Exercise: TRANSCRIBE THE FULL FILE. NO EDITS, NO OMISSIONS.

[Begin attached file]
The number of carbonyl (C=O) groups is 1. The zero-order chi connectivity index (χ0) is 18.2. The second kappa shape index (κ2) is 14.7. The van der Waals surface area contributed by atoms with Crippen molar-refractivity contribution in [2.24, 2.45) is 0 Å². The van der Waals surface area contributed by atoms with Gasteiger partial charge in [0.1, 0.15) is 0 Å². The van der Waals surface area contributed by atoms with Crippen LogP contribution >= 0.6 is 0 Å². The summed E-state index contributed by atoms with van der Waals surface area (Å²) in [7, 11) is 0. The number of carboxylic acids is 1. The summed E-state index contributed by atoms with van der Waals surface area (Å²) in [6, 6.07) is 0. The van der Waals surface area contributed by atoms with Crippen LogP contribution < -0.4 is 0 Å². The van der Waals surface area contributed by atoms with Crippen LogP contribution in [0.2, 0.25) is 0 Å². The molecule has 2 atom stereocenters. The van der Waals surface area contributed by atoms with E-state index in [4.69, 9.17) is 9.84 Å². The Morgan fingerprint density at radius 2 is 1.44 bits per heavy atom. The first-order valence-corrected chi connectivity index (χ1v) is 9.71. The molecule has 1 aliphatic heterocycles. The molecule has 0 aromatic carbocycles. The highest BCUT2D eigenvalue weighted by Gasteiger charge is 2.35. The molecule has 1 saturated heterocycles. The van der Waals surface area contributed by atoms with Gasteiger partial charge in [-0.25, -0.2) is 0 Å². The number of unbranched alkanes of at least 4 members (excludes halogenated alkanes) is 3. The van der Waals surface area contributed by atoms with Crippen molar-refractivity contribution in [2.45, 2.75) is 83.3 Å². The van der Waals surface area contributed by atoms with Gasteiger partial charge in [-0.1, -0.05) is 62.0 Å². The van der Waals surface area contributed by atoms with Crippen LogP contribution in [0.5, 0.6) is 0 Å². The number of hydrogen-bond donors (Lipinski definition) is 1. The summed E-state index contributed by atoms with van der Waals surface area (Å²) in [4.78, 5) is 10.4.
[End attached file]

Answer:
The number of carbonyl (C=O) groups is 1. The zero-order chi connectivity index (χ0) is 18.2. The second kappa shape index (κ2) is 14.7. The van der Waals surface area contributed by atoms with Crippen molar-refractivity contribution in [2.24, 2.45) is 0 Å². The van der Waals surface area contributed by atoms with Gasteiger partial charge in [0.1, 0.15) is 0 Å². The van der Waals surface area contributed by atoms with Crippen LogP contribution >= 0.6 is 0 Å². The summed E-state index contributed by atoms with van der Waals surface area (Å²) in [7, 11) is 0. The number of carboxylic acids is 1. The summed E-state index contributed by atoms with van der Waals surface area (Å²) in [6, 6.07) is 0. The van der Waals surface area contributed by atoms with Crippen LogP contribution < -0.4 is 0 Å². The van der Waals surface area contributed by atoms with Crippen LogP contribution in [0.2, 0.25) is 0 Å². The molecule has 2 atom stereocenters. The van der Waals surface area contributed by atoms with E-state index in [4.69, 9.17) is 9.84 Å². The Morgan fingerprint density at radius 2 is 1.44 bits per heavy atom. The first-order valence-corrected chi connectivity index (χ1v) is 9.71. The molecule has 1 aliphatic heterocycles. The molecule has 0 aromatic carbocycles. The highest BCUT2D eigenvalue weighted by Gasteiger charge is 2.35. The molecule has 1 saturated heterocycles. The van der Waals surface area contributed by atoms with Gasteiger partial charge in [-0.25, -0.2) is 0 Å². The number of unbranched alkanes of at least 4 members (excludes halogenated alkanes) is 3. The van der Waals surface area contributed by atoms with Crippen molar-refractivity contribution in [2.45, 2.75) is 83.3 Å². The van der Waals surface area contributed by atoms with Gasteiger partial charge in [-0.1, -0.05) is 62.0 Å². The van der Waals surface area contributed by atoms with Crippen LogP contribution in [0.5, 0.6) is 0 Å². The number of hydrogen-bond donors (Lipinski definition) is 1. The summed E-state index contributed by atoms with van der Waals surface area (Å²) in [4.78, 5) is 10.4.